“For example, a company suddenly declares bankruptcy, goes out of business, or gets acquired by another vendor who has a completely different strategy for the company. Not being concentrated on a few companies will mitigate risks of potential issues or disruptions associated with a specific solution or vendor,” he explains.
“When it comes to security, it is never-ending in terms of what needs to be done, but I have observed two things that are becoming very popular and also addressed some of the security concerns that we see in the market today,” Ghariwala says.
He says it is crucial to keep an inventory of all the software components, including software libraries, application frameworks, and generated codes across the entire software supply chain within an organisation.
“Develop a comprehensive understanding of the software compass, composition, and all the different libraries, packages, and frameworks you are using so that you can quickly and accurately remediate potential vulnerabilities,” Ghariwala says.
The SUSE executive also suggests implementing runtime protection for cloud applications.
“Many companies may already be using vulnerability scanners throughout the container lifecycle. However, such scanners are only effective against known vulnerabilities. That means they will be exposed to the attacks,” he warns.
“Cloud native is here to stay for at least the next decade. The challenge here is not how successful you will be but how effective you will be in unlocking the value of cloud-native initiatives,” he says.
Ghariwala says organisations should be fostering a cultural shift that embraces DevOps principles such as collaboration, failing fast, and automation. Further, he says it is imperative to prioritise security concern considerations from the very beginning.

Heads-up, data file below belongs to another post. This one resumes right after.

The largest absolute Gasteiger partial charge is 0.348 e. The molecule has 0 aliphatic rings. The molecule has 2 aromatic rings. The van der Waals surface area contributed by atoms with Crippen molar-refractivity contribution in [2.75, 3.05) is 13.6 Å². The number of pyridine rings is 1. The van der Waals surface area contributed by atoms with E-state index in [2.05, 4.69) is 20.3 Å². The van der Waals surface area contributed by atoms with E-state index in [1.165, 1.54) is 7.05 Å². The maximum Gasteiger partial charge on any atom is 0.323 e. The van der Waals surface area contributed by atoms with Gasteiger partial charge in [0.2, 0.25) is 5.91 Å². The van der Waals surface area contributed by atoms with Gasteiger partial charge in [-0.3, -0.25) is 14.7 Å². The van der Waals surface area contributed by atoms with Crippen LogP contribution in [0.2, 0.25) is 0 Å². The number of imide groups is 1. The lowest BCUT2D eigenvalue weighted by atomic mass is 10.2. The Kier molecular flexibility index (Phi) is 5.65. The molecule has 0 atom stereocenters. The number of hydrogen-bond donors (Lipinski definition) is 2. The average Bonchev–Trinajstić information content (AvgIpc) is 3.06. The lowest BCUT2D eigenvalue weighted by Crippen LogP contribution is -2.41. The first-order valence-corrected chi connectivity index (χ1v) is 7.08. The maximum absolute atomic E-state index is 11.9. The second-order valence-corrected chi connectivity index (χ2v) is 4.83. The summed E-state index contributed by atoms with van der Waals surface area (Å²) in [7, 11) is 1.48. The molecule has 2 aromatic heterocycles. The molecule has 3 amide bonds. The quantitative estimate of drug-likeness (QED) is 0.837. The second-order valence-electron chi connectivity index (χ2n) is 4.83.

"Unlike the old days of developing applications, security should not be treated as an afterthought."Vishal Ghariwala
“Most important, in my opinion, ultimately, the success of any initiative lies in the people. Organisations should invest in developing people because that will ensure that you have team members with the right skills, expertise or experience and will also increase retention and drive overall loyalty towards the organisation.”
Click on the player to hear Ghariwala talk about C-Suite strategies to unlock the value of Cloud Native initiatives:
- Define for us what SUSE means by cloud-native initiatives.
- Given that the observable trend in APAC is to take the hybrid approach, why would an enterprise pursue cloud-native initiatives?
- What strategies can IT leaders employ to foster innovation amidst a highly distributed and heterogeneous cloud-native IT landscape?
- A Forrester-HashiCorp study revealed that in Asia Pacific organisations find a shortage of cloud skills, as a major barrier to pursuing multi-cloud strategies.
- Is this IT talent shortage real in Asia?
- Within mission-critical, end-to-end cloud-native architecture, what are the issues CIOs/HR leaders find as a struggle in identifying, recruiting, and retaining these particular talents?
- With technology evolving rapidly, how can IT leaders boost the interoperability and adaptability of their cloud-native solutions?
- In light of rising security breaches, what can IT leaders do to enhance the security of their cloud-native solutions?
- It's 2024, what are your top 3 recommendations for how C-Suite leaders can unlock the value of Cloud-Native initiatives?